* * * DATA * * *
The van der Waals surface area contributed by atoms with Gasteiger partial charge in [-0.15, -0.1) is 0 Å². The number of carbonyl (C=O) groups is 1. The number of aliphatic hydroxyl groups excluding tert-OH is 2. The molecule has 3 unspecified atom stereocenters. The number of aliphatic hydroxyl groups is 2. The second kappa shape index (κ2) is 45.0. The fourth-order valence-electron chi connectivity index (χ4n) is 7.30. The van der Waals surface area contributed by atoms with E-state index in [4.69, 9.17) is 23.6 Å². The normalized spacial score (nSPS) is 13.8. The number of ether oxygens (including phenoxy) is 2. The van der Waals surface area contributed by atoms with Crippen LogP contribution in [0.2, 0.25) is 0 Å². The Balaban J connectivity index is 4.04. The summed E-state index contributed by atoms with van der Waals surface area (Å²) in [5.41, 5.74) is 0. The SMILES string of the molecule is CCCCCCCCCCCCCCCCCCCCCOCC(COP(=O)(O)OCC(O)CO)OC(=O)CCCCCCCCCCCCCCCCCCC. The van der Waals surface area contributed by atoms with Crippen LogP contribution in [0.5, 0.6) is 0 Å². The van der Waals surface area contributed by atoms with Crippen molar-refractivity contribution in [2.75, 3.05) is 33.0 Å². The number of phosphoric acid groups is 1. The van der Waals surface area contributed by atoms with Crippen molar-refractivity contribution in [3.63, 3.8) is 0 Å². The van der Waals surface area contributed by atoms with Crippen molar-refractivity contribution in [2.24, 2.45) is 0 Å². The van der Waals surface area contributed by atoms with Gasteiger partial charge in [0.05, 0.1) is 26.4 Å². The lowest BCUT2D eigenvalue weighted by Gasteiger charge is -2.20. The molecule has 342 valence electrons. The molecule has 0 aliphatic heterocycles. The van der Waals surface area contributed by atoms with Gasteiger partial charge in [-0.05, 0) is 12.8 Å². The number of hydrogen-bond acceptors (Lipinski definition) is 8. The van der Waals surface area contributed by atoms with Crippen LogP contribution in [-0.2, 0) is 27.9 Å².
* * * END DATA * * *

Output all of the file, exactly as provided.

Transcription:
The van der Waals surface area contributed by atoms with Gasteiger partial charge in [-0.15, -0.1) is 0 Å². The number of carbonyl (C=O) groups is 1. The number of aliphatic hydroxyl groups excluding tert-OH is 2. The molecule has 3 unspecified atom stereocenters. The number of aliphatic hydroxyl groups is 2. The second kappa shape index (κ2) is 45.0. The fourth-order valence-electron chi connectivity index (χ4n) is 7.30. The van der Waals surface area contributed by atoms with E-state index in [4.69, 9.17) is 23.6 Å². The normalized spacial score (nSPS) is 13.8. The number of ether oxygens (including phenoxy) is 2. The van der Waals surface area contributed by atoms with Crippen LogP contribution in [0.2, 0.25) is 0 Å². The Balaban J connectivity index is 4.04. The summed E-state index contributed by atoms with van der Waals surface area (Å²) in [5.41, 5.74) is 0. The SMILES string of the molecule is CCCCCCCCCCCCCCCCCCCCCOCC(COP(=O)(O)OCC(O)CO)OC(=O)CCCCCCCCCCCCCCCCCCC. The van der Waals surface area contributed by atoms with Crippen LogP contribution in [0.5, 0.6) is 0 Å². The van der Waals surface area contributed by atoms with Crippen molar-refractivity contribution in [2.75, 3.05) is 33.0 Å². The number of phosphoric acid groups is 1. The van der Waals surface area contributed by atoms with Crippen molar-refractivity contribution in [3.63, 3.8) is 0 Å². The van der Waals surface area contributed by atoms with Crippen molar-refractivity contribution in [2.24, 2.45) is 0 Å². The van der Waals surface area contributed by atoms with Gasteiger partial charge in [0.05, 0.1) is 26.4 Å². The lowest BCUT2D eigenvalue weighted by Gasteiger charge is -2.20. The molecule has 342 valence electrons. The molecule has 0 aliphatic heterocycles. The van der Waals surface area contributed by atoms with Gasteiger partial charge in [-0.05, 0) is 12.8 Å². The number of hydrogen-bond acceptors (Lipinski definition) is 8. The van der Waals surface area contributed by atoms with Crippen LogP contribution in [-0.2, 0) is 27.9 Å².